By Kellie Geres, Regarding Nannies Development Team
So I’m coming off the Blizzard of 2010 in the Washington, DC metro area. Anyone who watched the news saw the coverage of the storm. Record snow falls, one week with no school – yes, ONE WEEK!
So what did I do to survive? What did I learn? Growing up in northern Minnesota (70 miles from Canadian border, mind you), you would think I had this covered and was prepared … NOT.
No power? No problem. They’ll get it back on in a couple hours. Five days later … still no power. The plows will be through soon … one week later – still no plows.
So here are a few things I learned from the Blizzard of 2010 …
• Give them an inch … and they’ll give you 55+ inches. Yes, record setting snowfalls for the DC metro area.
• Expect the unexpected. After having no power for three days, I called the Calvary (my boss) to come save me (they have 4WD) and I stayed with them for a week. Loved my pull out sofa and losing my room during the day to Xbox Live.
• Always have a plentiful supply of reading material. Thank you Barnes and Noble for fully stocked shelves and Bargain Books.
• No school does not mean No Homework. Much to the dismay of my teens, their school is internet friendly and posted assignments online for kids to do in between sleeping, eating, Xbox Live, shoveling and sledding.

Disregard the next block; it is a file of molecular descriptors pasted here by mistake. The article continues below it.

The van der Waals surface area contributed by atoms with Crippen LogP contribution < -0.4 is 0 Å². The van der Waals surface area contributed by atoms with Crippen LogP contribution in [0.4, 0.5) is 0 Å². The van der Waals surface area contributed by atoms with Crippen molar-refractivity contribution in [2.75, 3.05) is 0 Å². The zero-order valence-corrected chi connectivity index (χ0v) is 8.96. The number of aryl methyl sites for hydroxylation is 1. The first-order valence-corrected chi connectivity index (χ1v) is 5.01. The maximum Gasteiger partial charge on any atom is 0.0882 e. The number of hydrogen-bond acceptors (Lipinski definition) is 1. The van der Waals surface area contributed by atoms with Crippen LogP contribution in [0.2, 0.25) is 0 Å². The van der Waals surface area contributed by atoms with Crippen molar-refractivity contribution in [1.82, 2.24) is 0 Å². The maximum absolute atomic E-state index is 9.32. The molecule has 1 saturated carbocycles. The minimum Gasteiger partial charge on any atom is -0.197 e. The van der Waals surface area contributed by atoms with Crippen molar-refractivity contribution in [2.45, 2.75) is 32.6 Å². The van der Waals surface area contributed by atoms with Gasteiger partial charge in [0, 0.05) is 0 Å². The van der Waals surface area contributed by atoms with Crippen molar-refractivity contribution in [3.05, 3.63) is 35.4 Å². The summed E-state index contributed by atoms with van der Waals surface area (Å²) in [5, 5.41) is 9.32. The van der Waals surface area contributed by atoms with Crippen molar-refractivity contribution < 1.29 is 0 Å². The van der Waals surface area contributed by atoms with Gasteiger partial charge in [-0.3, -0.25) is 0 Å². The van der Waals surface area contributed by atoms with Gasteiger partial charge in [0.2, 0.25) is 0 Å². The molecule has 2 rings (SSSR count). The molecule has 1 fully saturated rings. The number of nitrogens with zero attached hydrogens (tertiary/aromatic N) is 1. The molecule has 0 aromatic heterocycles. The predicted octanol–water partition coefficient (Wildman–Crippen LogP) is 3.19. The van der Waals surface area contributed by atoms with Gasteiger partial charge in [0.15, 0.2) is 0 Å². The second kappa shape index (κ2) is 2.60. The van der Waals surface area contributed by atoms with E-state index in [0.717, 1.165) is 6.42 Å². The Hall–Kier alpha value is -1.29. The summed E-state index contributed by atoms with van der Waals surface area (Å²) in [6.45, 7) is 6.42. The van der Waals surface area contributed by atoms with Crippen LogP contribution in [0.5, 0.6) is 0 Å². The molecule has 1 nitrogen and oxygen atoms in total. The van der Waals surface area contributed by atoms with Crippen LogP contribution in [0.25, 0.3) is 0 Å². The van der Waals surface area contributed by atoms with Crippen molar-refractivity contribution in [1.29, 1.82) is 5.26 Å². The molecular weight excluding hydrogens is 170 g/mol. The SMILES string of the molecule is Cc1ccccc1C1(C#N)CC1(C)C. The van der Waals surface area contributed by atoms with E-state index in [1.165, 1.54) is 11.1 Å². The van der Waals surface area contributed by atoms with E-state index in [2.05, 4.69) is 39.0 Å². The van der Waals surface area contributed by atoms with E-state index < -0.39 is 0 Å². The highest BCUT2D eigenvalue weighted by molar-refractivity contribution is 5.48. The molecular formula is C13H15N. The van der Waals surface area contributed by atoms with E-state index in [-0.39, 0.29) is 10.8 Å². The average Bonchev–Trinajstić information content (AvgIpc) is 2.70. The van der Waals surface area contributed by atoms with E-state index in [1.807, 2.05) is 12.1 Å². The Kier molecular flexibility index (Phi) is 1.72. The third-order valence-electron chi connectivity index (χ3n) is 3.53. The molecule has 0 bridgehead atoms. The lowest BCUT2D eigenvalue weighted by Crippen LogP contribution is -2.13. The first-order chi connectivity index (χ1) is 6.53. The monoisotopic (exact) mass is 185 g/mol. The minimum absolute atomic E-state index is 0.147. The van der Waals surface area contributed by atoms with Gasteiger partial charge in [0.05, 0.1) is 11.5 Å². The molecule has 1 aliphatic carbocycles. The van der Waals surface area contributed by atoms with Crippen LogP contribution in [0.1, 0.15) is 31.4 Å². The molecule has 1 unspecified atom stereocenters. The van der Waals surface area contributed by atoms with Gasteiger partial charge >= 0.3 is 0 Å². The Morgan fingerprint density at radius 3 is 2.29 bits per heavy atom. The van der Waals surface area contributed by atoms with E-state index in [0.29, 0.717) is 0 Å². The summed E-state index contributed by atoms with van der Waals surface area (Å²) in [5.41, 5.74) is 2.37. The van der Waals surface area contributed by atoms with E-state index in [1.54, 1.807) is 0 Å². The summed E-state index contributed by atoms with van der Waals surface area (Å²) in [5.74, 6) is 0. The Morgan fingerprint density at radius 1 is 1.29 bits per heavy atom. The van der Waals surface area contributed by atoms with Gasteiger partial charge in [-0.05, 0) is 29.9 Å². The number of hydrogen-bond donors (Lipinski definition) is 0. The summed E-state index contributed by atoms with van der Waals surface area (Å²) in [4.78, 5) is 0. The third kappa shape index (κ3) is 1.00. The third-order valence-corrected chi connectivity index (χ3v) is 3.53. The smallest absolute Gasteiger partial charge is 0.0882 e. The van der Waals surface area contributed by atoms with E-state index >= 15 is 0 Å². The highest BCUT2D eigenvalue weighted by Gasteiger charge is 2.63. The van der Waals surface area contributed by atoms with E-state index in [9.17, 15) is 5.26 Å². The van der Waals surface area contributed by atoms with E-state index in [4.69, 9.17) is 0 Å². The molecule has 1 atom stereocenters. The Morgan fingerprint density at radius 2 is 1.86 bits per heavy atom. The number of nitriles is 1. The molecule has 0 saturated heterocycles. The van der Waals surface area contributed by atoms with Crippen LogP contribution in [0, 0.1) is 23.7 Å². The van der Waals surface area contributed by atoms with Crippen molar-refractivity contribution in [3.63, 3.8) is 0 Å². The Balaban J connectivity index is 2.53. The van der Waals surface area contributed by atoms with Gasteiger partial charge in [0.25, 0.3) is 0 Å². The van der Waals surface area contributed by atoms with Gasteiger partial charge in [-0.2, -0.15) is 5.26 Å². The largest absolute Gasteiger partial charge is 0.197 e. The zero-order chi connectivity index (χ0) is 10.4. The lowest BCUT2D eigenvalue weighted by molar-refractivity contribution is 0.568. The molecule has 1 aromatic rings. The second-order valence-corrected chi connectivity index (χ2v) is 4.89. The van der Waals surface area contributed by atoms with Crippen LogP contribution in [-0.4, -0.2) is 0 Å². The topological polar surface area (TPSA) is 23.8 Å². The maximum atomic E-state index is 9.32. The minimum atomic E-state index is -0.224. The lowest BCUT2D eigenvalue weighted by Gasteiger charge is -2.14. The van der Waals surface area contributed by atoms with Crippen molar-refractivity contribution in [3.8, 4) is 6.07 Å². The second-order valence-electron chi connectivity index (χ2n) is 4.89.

• Always keep a plentiful supply of baking needs on hand. Numerous loaves of banana bread and chocolate chip cookies were made thanks thanks to our industrious 13 year old Jr. Chef.
• Don’t loan your shovel to anyone! It may not come back in the same condition.
• Think Spring!
On a more serious and practical note, here are some sites you can visit for ideas on what to do with the kids and family and a few of our Regarding Nannies practical tips …
Always keep a phone charger in your car.
If stuck, text or Facebook status your location to friends and family so they can find you, or if they know of anyone out in the storm with a four-wheel drive, help can get to you.
Keep a winter survival kit in your car. Click here for what you should include in your Winter Survival Kit.
How do you survive a snow day?